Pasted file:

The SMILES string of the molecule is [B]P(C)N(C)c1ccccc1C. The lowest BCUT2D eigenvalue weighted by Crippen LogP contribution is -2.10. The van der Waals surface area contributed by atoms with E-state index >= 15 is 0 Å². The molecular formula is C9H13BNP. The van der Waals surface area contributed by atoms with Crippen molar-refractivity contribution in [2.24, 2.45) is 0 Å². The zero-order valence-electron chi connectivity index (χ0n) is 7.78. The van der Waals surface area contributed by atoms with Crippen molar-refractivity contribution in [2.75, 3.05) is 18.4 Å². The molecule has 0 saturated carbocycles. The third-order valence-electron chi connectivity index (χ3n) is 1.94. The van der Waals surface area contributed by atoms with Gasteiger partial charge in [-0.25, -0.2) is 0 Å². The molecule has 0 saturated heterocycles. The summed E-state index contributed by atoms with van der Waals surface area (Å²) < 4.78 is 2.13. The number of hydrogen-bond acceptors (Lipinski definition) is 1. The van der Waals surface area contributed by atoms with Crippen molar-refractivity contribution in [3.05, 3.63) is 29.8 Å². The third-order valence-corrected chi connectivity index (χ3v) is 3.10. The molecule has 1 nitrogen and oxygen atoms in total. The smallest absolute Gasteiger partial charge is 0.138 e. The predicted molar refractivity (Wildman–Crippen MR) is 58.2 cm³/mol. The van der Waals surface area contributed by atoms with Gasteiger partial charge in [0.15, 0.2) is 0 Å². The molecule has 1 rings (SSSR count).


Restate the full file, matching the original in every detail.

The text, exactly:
The SMILES string of the molecule is [B]P(C)N(C)c1ccccc1C. The lowest BCUT2D eigenvalue weighted by Crippen LogP contribution is -2.10. The van der Waals surface area contributed by atoms with E-state index >= 15 is 0 Å². The molecular formula is C9H13BNP. The van der Waals surface area contributed by atoms with Crippen molar-refractivity contribution in [2.24, 2.45) is 0 Å². The zero-order valence-electron chi connectivity index (χ0n) is 7.78. The van der Waals surface area contributed by atoms with Crippen molar-refractivity contribution in [2.75, 3.05) is 18.4 Å². The molecule has 0 saturated carbocycles. The third-order valence-electron chi connectivity index (χ3n) is 1.94. The van der Waals surface area contributed by atoms with Gasteiger partial charge in [-0.25, -0.2) is 0 Å². The molecule has 0 saturated heterocycles. The summed E-state index contributed by atoms with van der Waals surface area (Å²) < 4.78 is 2.13. The number of hydrogen-bond acceptors (Lipinski definition) is 1. The van der Waals surface area contributed by atoms with Crippen molar-refractivity contribution in [3.05, 3.63) is 29.8 Å². The third-order valence-corrected chi connectivity index (χ3v) is 3.10. The molecule has 1 nitrogen and oxygen atoms in total. The smallest absolute Gasteiger partial charge is 0.138 e. The predicted molar refractivity (Wildman–Crippen MR) is 58.2 cm³/mol. The van der Waals surface area contributed by atoms with Gasteiger partial charge in [0.15, 0.2) is 0 Å². The molecule has 1 rings (SSSR count).